Before power is applied, there is no voltage across the combination of capacitor 66 and FET 150, so that the base-emitter potential difference of transistor 142 (VBE) is also effectively zero and transistor 142 is OFF. Voltage supply 148 provides a large enough potential VGS so that FET 150 is ON. A series circuit is formed by the on resistance of FET 150 (RDS), bridge 62 and capacitor 66. Series current IS increases to a maximum current IMAX, given by: ##EQU2## At this level of current, transistor 142 turns ON and current begins to flow through resistor 138 which lowers VGS of FET 150 and causes RDS to increase. The increased RDS causes VDS to increase which causes transistor 142 to conduct even more current and further increases the resistance of FET 150. The positive feedback continues until FET 150 is rapidly turned OFF and dissipates substantially no power. Once FET 150 is OFF, limiter 64 is active and limiting IS, so as to protect subsequent instrument circuits.
When VR is lower than a voltage threshold VZ +VBE, FET 150 turns ON to conduct current IS. FET 150 conducts current until IS exceeds IMAX, which will occur in the next power cycle. Since VR returns to substantially zero volts each cycle, limiter 64 resets automatically on a cycle by cycle basis.
Cycling FET 150 ON and OFF continues until the voltage difference across capacitor 66 is large enough such that transistor 142 never turns ON and therefore FET 150 never turns OFF. This method allows efficient current flow during normal operation of the flow meter and prevents excessive heat dissipation during current limiting operation of the flowmeter. With this minimal power consumption brought about by the present invention, flowmeters with the present current limiter are used in hazardous locations and are given approval by various process control industry standards organizations. One example of such a standard is CAN/CSA-C22.2 No. 213-M1987 Non-incendive Electrical Equipment for Use is Class I, Division 2 Hazardous Locations, which specifies the power and heat dissipation requirements for equipment in hazardous locations.
FET 124 operates like a digital switch in that RDS resistively dissipates an extremely small amount of power because RDS is approximately a few tenths of an ohm and because the series current is essentially zero when limiter 64 is actively limiting current. The extremely small ON resistance of FET 124 is critical, since previous limiting methods have excessive resistance which needlessly dissipates power. Because the active element in limiter 64 is OFF when the limiter is actively limiting the current, substantially no resistive power is dissipated when the limiter is active. Limiter 64 effectively dissipates power only when switching between states and as such, is different than SCRs and thermistor which both have the active element turned ON and resistively dissipate significant power when actively limiting current. The minimal power consumption of the present invention allows use of these flowmeters in explosion proof environments commonly found in process control environments.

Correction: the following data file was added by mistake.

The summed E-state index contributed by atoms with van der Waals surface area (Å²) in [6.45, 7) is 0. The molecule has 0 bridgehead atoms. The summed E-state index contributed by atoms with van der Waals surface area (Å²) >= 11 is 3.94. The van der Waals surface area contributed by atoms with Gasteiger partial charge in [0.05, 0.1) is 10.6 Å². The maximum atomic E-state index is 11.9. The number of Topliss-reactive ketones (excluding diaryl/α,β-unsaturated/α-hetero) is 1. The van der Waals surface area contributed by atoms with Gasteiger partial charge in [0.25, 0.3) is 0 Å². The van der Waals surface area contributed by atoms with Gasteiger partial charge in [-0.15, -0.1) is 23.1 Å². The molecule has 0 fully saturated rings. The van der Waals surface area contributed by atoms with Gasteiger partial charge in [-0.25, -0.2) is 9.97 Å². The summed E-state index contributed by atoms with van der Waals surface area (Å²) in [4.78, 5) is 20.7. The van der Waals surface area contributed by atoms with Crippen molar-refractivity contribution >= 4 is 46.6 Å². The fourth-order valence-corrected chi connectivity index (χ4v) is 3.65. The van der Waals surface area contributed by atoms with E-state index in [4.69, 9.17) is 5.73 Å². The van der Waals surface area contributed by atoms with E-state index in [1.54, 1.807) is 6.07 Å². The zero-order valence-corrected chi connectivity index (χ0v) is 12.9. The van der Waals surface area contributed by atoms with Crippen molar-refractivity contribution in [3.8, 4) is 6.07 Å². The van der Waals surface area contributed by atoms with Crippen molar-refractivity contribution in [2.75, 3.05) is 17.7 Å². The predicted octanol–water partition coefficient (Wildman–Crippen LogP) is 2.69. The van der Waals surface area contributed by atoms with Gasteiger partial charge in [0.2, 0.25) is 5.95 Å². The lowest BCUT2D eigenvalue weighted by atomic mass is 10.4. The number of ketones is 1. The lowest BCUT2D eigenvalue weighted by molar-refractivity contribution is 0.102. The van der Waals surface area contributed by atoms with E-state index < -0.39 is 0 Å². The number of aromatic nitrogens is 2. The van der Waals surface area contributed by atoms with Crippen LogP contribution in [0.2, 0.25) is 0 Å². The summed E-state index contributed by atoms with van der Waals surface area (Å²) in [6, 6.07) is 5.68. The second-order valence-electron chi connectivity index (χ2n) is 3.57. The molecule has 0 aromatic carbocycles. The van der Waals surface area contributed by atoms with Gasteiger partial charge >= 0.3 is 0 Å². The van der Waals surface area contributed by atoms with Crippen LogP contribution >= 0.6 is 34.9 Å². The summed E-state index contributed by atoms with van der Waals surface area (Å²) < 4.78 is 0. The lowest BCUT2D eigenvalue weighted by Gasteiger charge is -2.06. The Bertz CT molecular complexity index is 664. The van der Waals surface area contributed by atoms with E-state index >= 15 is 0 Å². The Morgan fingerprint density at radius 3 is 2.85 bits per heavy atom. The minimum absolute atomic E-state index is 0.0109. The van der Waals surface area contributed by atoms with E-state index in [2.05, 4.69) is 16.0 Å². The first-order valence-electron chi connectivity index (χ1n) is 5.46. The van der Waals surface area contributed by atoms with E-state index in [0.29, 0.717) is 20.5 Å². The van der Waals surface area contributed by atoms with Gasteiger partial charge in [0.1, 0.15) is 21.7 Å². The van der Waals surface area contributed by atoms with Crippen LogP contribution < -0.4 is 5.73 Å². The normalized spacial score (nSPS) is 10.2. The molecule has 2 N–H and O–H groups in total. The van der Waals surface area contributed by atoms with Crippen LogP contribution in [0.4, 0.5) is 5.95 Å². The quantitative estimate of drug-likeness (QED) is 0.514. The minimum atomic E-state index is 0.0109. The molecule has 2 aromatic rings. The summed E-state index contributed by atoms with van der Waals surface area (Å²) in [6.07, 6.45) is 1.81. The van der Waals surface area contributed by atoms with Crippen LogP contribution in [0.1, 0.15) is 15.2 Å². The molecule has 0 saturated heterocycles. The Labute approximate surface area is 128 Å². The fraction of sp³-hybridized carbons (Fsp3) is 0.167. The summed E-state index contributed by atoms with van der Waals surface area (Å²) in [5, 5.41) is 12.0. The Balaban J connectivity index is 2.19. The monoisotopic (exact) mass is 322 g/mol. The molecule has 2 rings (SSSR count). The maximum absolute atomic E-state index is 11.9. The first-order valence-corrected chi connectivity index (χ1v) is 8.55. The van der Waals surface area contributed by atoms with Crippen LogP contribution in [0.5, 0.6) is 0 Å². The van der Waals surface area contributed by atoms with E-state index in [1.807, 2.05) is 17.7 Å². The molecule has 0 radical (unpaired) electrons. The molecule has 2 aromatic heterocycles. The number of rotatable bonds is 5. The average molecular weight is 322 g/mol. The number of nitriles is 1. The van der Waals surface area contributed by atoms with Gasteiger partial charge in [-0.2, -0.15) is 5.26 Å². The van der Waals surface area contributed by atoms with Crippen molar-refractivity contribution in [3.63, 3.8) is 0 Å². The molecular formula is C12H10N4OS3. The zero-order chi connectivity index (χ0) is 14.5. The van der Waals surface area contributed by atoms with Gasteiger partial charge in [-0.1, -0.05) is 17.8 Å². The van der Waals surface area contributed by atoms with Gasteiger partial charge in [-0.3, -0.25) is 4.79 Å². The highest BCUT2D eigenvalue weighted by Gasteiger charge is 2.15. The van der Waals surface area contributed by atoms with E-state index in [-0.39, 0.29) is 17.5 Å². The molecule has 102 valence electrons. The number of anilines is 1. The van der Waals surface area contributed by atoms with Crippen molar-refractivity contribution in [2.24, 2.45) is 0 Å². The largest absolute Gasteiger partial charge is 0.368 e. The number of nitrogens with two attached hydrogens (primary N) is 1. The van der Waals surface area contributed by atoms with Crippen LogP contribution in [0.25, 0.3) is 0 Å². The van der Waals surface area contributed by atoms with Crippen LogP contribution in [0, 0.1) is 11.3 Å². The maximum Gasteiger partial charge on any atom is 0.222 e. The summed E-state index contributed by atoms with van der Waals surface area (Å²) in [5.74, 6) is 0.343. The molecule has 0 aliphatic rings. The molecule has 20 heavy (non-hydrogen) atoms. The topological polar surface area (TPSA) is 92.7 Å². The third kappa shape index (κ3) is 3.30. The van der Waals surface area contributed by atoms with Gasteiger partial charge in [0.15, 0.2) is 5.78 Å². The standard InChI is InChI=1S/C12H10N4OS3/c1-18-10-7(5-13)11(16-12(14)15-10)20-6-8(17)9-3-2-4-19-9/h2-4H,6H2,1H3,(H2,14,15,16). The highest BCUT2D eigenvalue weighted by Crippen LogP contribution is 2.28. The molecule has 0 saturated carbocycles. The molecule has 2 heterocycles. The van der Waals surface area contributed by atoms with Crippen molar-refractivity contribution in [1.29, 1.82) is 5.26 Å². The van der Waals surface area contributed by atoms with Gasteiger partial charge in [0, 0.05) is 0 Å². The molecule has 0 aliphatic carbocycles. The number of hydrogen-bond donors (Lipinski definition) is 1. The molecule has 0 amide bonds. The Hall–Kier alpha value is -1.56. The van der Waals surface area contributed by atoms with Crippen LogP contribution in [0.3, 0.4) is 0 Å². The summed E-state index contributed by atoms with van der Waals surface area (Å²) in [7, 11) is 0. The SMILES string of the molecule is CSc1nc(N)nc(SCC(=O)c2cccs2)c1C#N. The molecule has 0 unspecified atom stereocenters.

SCR current limiters typically use a resistor to initially charge the filter capacitor. The charging current produces a voltage drop across the resistor, which is monitored by a comparator circuit. When the voltage across the resistor is less than a reference voltage for a period of time set by a time constant internal to the circuit, the SCR is allowed to turn on and shunt the resistor, reducing the voltage drop to the on-state voltage of the SCR. The on-state voltage of an SCR is approximately 1 volt, causing a power dissipation of several watts for typical current levels. Because the SCR is a latching type of device, once the SCR is turned on it can no longer react to rapid current or voltage changes to protect the power supply circuitry.
Thermistor current limiters conduct the entire current which is to be limited through the thermistor. Inrush current is initially limited by the thermistor's high resistance until a critical temperature is reached, after which the thermistor decreases its resistance. Thermistor limiters have poor reset capability because of the significant thermal time constant required to cool them down to a level where they can again be activated, and so react poorly to fast transients in voltage and current.
Limiter 64 protects against excessive input current spikes and short term sharp current and voltage transients once filter capacitor 66 is fully charged, when limiter 64 is inactive and in steady state. As discussed, when inactive, limiter 64 senses current through itself to switch to the active state and once in the active state, senses voltage across itself to switch back to the inactive state. When excessive current is applied to the inactive limiter 64, it senses current and switches to the active state immediately when the input current exceeds a maximum current. Both SCR and thermistor based limiters respond poorly to current spike situations and short term power outages.
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|U.S. Classification||363/89, 323/277, 323/908|
|International Classification||G01F1/60, H02H9/00|
|Cooperative Classification||Y10S323/908, H02H9/001, G01F1/60|
|European Classification||G01F1/60, H02H9/00C|
|Dec 10, 1992||AS||Assignment|
Owner name: ROSEMOUNT INC., MINNESOTA
Free format text: ASSIGNMENT OF ASSIGNORS INTEREST.;ASSIGNORS:ROVNER, BRUCE D.;COURSOLLE, THOMAS P.;REEL/FRAME:006352/0903
Effective date: 19921210
|Jan 16, 1996||CC||Certificate of correction|
|Jan 25, 1999||FPAY||Fee payment|
Year of fee payment: 4
|Aug 1, 2002||FPAY||Fee payment|
Year of fee payment: 8
|Nov 16, 2006||FPAY||Fee payment|
Year of fee payment: 12